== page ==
Wednesday, September 17, 2014

Book Review: "Landline" by Rainbow Rowell

"Landline" by Rainbow Rowell
First published in 2014
308 pages
My rating: 4 out of 5

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By now, pretty much everyone has heard of the unforgettably-named Rainbow Rowell and her hit YA novel, "Eleanor and Park." I plan to read "E and P" eventually, but since I tend not to always like YA I was excited about Rowell's first adult novel, "Landline."

I admit to being a bit skeptical going in -- sometimes it seems like I almost set out to dislike books that have been super-hyped (especially YA) and I'm ready to seek out every little flaw, plus I didn't initially love our main character -- but I ended up really enjoying this fun, light book about marriage, family, love, priorities and second chances -- oh yeah, and "a magic fucking phone."

After over a decade, Georgie's marriage is falling apart. She loves her husband, Neal, and two daughters infinitely, but her job as a TV show writer keeps her insanely busy. Things between Georgie and Neal come to a head just before Christmas, when the family is supposed to head to Omaha to spend the holiday with Neal's family. Georgie and her writing partner and best friend Seth have just gotten the opportunity they've been waiting years for -- the chance to write their own show -- and Georgie opts out of Christmas in Omaha to work. Neal and the kids leave for Omaha without her -- and Neal may or may not be leaving Georgie for good.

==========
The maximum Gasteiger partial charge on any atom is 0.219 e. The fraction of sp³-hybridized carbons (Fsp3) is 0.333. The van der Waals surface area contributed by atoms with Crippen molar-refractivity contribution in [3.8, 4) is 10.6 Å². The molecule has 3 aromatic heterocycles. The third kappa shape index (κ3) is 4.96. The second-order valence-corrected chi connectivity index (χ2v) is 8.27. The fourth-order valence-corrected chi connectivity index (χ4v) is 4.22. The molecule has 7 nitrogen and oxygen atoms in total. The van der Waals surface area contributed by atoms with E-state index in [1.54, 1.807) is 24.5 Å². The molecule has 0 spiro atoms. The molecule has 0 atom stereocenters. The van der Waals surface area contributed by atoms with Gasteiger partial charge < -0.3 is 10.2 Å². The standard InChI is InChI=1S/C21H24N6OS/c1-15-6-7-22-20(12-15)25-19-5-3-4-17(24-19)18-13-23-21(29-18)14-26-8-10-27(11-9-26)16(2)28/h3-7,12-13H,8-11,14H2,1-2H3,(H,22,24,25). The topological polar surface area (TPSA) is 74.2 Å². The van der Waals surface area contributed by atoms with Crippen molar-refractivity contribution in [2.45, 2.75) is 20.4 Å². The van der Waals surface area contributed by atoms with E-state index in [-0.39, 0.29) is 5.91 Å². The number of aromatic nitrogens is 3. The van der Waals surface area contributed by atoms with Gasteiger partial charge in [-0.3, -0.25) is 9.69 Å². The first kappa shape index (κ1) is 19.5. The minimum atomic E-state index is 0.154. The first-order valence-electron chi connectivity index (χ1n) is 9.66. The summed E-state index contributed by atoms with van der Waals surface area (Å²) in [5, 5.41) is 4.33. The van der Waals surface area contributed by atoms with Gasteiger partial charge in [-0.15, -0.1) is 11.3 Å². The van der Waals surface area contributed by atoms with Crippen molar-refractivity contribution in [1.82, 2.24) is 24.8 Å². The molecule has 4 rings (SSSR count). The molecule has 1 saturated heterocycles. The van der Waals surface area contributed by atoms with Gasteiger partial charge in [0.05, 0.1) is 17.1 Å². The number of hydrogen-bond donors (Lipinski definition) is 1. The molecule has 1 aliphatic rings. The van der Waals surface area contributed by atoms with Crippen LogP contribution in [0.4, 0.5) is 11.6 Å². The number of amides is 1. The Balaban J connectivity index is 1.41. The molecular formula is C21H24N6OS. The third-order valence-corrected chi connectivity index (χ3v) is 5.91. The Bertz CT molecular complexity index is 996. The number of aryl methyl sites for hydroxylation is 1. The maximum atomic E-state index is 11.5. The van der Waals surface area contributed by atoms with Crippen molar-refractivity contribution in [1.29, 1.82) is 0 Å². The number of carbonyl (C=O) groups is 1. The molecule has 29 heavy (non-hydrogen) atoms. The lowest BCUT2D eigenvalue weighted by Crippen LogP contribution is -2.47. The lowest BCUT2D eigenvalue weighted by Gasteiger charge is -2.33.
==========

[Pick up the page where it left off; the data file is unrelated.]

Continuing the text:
Georgie and Neal's story is told in three parts: the present, when Neal is in Omaha refusing to answer his phone; the past, when Neal and Georgie meet in college; and the time of the miraculous yellow rotary phone in Georgie's childhood bedroom, on which -- impossible as it may seem -- she can apparently talk to Neal in December of 1998, another critical point in their relationship.

I particularly liked the parts of the book detailing the beginning of Georgie and Neal's relationship. I loved them both as young, fresh college students and I enjoyed the build-up of romantic tension. But the scenes with the "landline" are the ones from which the moral of the story come, and I thought the book had a nice little message about what it takes to make a marriage work.

I also liked that "Landline" is definitely an adult book -- and Rowell even sprinkled in some pop culture references for twenty- and thirtysomethings. All that said, it was not a perfect book. The writing was decent, the characters were pretty well-drawn (although I didn't like Georgie's mom), and it tackled the serious topic of a failing marriage... but there was something lacking for me. I'm not sure what would've made me give it 5 stars -- maybe a bit more depth? maybe a bit less predictability? maybe I had a problem with Georgie's TV scriptwriter job? -- but it needed just a little something else. It's definitely worth a chance, though. Save it for a time when you want something light and chick-lit-y with a happy ending.

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